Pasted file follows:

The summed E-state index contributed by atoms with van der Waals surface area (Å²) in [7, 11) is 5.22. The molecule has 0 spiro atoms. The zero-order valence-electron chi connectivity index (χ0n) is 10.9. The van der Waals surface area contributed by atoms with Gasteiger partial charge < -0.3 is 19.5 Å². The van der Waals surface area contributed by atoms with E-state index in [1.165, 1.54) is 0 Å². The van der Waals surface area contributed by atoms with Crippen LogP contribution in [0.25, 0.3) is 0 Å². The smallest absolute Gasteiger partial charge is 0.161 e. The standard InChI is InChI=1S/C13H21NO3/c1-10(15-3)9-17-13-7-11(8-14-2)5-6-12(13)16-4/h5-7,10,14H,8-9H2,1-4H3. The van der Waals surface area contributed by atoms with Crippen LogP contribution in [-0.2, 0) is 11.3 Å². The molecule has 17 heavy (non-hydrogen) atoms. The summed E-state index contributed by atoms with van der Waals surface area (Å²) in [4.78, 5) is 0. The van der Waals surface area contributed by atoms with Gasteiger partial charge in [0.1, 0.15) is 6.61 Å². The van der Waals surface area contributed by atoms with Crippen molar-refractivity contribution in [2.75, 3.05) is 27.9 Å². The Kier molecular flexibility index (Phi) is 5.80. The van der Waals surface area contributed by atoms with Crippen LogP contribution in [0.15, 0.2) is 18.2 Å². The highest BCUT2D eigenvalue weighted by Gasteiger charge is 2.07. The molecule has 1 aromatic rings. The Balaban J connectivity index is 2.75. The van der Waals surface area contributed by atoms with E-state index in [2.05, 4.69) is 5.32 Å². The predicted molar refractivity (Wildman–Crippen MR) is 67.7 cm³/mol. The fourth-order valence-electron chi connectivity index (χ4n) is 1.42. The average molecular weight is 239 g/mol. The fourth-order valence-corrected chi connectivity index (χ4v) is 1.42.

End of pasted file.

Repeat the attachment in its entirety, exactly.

The summed E-state index contributed by atoms with van der Waals surface area (Å²) in [7, 11) is 5.22. The molecule has 0 spiro atoms. The zero-order valence-electron chi connectivity index (χ0n) is 10.9. The van der Waals surface area contributed by atoms with Gasteiger partial charge < -0.3 is 19.5 Å². The van der Waals surface area contributed by atoms with E-state index in [1.165, 1.54) is 0 Å². The van der Waals surface area contributed by atoms with Crippen LogP contribution in [0.25, 0.3) is 0 Å². The smallest absolute Gasteiger partial charge is 0.161 e. The standard InChI is InChI=1S/C13H21NO3/c1-10(15-3)9-17-13-7-11(8-14-2)5-6-12(13)16-4/h5-7,10,14H,8-9H2,1-4H3. The van der Waals surface area contributed by atoms with Crippen LogP contribution in [-0.2, 0) is 11.3 Å². The molecule has 17 heavy (non-hydrogen) atoms. The summed E-state index contributed by atoms with van der Waals surface area (Å²) in [4.78, 5) is 0. The van der Waals surface area contributed by atoms with Gasteiger partial charge in [0.1, 0.15) is 6.61 Å². The van der Waals surface area contributed by atoms with Crippen molar-refractivity contribution in [2.75, 3.05) is 27.9 Å². The Kier molecular flexibility index (Phi) is 5.80. The van der Waals surface area contributed by atoms with Crippen LogP contribution in [0.15, 0.2) is 18.2 Å². The highest BCUT2D eigenvalue weighted by Gasteiger charge is 2.07. The molecule has 1 aromatic rings. The Balaban J connectivity index is 2.75. The van der Waals surface area contributed by atoms with E-state index in [2.05, 4.69) is 5.32 Å². The predicted molar refractivity (Wildman–Crippen MR) is 67.7 cm³/mol. The fourth-order valence-electron chi connectivity index (χ4n) is 1.42. The average molecular weight is 239 g/mol. The fourth-order valence-corrected chi connectivity index (χ4v) is 1.42.